The ability to work with partners in a cooperative, meaningful way is one of those vital life skills I hope the children of Woodland Park carry away with them into the larger world. Our Pre-K class paired off this week to experiment with catapults.
The idea was to build structures with little plastic specimen cups, then figure out together how and where to position the catapult so as to knock the building down with a golf practice ball.
We gave no other instruction either about how to operate the catapults, how to build the buildings, nor reminders about things like the need to take turns.
Most of our teams started by positioning their catapults as close as possible to their structures, only to find that the ball sailed over the targets. In most cases they immediately sought to solve the problem by having the second partner take a turn. Slowly, most of them began to get the idea of moving back to find the proper range.
But as they moved back they were confronted with the increasingly complex challenge of taking aim.
It may have appeared to be a bit like a free-for-all to an outsider, but look at these pictures. Everyone is focused. Everyone is fiddling around . . .
. . . talking to each other . . .
. . . speculating and postulating.
While they were all motivated by the catapults themselves, they wound up spending far more time working on building their structures and chasing the balls. When frustration showed up the adults offered guidance, but mostly we let them explore both the physics and their own emotions about working with it, giving them the intellectual and emotional space to be scientists.
There was a momentary rage, for instance, of trying to launch the specimen cups instead of the balls. And some of the guys challenged their friends to launch balls at them.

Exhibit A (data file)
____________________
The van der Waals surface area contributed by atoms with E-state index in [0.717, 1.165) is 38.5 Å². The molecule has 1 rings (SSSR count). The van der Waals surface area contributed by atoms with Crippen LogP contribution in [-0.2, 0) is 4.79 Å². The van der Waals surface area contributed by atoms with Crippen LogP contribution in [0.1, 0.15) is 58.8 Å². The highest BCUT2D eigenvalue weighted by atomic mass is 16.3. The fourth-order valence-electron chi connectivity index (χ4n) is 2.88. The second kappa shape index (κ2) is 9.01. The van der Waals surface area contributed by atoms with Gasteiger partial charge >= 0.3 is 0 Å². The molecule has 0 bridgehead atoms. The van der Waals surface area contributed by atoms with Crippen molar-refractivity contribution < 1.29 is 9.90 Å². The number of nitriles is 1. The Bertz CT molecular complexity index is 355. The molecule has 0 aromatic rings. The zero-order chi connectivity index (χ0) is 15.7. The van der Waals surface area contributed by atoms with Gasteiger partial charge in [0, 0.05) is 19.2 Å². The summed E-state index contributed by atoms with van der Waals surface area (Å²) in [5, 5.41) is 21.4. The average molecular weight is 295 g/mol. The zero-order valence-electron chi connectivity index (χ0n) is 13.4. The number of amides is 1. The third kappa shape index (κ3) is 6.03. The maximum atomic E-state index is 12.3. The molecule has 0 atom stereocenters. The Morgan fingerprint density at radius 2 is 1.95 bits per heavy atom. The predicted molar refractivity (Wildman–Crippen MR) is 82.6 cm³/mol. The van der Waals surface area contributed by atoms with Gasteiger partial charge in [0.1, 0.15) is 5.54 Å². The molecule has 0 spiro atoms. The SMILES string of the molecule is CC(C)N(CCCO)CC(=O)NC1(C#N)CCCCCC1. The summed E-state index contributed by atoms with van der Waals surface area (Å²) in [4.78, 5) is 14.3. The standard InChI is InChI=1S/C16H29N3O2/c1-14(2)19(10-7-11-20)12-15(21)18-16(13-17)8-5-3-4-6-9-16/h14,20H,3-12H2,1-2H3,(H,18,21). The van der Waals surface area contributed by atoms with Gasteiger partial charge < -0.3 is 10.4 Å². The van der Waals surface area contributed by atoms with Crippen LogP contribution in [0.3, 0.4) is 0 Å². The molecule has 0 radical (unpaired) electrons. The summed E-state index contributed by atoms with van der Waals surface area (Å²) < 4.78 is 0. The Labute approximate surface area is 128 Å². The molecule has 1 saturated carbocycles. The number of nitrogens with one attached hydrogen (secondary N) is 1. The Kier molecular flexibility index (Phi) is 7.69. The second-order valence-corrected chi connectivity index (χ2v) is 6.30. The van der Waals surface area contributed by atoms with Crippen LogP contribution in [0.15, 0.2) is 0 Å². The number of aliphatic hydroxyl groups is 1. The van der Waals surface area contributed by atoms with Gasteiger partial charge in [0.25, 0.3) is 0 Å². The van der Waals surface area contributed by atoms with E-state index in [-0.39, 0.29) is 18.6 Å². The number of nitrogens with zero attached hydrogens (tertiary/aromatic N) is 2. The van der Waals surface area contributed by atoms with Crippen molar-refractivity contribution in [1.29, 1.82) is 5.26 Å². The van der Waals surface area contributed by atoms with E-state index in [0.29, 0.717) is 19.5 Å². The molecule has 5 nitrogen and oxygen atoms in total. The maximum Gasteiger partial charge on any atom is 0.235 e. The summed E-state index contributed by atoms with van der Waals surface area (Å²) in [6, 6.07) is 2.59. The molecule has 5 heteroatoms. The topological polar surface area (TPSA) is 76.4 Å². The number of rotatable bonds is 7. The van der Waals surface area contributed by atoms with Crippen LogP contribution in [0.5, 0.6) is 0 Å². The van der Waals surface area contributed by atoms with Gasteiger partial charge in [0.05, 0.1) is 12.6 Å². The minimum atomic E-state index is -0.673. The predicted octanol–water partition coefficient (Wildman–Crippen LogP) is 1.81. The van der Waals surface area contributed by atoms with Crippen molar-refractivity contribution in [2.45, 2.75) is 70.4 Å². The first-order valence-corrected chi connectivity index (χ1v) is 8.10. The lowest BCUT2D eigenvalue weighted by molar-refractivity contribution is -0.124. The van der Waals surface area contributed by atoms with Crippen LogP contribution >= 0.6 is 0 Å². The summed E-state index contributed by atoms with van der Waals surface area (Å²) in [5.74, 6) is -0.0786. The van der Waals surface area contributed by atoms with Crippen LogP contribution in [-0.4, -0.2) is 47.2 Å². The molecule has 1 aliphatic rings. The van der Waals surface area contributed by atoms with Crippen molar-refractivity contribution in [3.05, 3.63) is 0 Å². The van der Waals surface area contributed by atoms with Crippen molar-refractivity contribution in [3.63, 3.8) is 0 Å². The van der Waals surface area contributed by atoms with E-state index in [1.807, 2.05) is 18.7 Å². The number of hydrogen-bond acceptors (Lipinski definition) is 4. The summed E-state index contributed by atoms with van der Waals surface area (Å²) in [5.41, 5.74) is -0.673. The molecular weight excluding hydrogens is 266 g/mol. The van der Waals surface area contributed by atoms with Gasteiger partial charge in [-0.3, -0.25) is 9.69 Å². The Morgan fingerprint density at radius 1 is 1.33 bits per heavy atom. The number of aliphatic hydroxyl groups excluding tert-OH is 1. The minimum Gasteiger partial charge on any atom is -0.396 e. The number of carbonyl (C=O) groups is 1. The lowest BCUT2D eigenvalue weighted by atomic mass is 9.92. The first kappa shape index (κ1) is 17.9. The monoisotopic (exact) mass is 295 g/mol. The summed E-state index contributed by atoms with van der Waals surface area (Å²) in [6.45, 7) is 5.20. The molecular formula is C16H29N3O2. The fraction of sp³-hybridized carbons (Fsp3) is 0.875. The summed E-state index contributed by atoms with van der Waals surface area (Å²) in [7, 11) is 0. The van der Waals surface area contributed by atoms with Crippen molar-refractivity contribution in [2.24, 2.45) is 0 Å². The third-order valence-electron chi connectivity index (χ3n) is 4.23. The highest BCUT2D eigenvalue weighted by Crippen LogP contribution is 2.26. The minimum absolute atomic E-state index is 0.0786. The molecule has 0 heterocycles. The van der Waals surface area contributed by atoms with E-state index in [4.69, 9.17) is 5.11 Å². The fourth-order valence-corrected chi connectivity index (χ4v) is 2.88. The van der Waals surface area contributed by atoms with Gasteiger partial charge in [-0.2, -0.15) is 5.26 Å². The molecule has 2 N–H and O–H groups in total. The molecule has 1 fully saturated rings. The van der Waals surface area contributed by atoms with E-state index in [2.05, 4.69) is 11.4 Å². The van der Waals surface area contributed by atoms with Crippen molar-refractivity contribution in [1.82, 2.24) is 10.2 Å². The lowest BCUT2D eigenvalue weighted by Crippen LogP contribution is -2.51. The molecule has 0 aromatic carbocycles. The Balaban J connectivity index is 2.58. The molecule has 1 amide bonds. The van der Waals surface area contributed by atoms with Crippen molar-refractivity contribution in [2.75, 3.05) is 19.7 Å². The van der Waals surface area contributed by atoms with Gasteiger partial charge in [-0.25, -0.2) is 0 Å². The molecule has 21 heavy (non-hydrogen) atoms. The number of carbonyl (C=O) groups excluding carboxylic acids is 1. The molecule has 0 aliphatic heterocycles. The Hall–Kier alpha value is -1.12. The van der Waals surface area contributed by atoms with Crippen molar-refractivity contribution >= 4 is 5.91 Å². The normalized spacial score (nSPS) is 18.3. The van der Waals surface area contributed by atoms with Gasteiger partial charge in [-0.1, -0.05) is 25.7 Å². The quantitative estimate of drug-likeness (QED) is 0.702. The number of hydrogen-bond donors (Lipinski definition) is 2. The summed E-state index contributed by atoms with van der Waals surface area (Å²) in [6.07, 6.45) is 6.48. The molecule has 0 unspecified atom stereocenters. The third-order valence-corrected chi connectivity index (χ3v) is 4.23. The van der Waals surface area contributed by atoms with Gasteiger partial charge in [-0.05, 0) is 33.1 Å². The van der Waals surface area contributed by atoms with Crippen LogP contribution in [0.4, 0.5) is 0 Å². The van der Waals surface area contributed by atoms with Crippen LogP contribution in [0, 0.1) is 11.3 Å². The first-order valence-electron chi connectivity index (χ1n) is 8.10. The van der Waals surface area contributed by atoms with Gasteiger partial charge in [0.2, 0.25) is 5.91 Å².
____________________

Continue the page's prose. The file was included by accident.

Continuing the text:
Not every team was successful in figuring out their range-aim-building-teamwork mix in the time allotted, which is why we'll continue the catapult exploration this week in a more systematic way, hopefully building on what we discovered last week.
Perhaps the biggest frustration was that with 8 boys (and our entire Pre-K class is boys this year) concentrating with their full-bodies on our blue rug (a limitation no adult set for them, but one they all adhered to nevertheless) it happened more than once that a carefully constructed building was accidentally kicked over before the builders got even one attempt to hit it with their catapult's projectile.
We'll have to move to a bigger space next time. But despite the frustrations, there were no tears. The fights over which balls belonged to which team were short and settled without adult intervention. Turn-taking happened naturally, as a part of their play. In fact, this was their project from start to finish, made possible by the fact that the adults had no agenda other than to give the boys a chance to explore catapults.
All very satisfying to this teacher.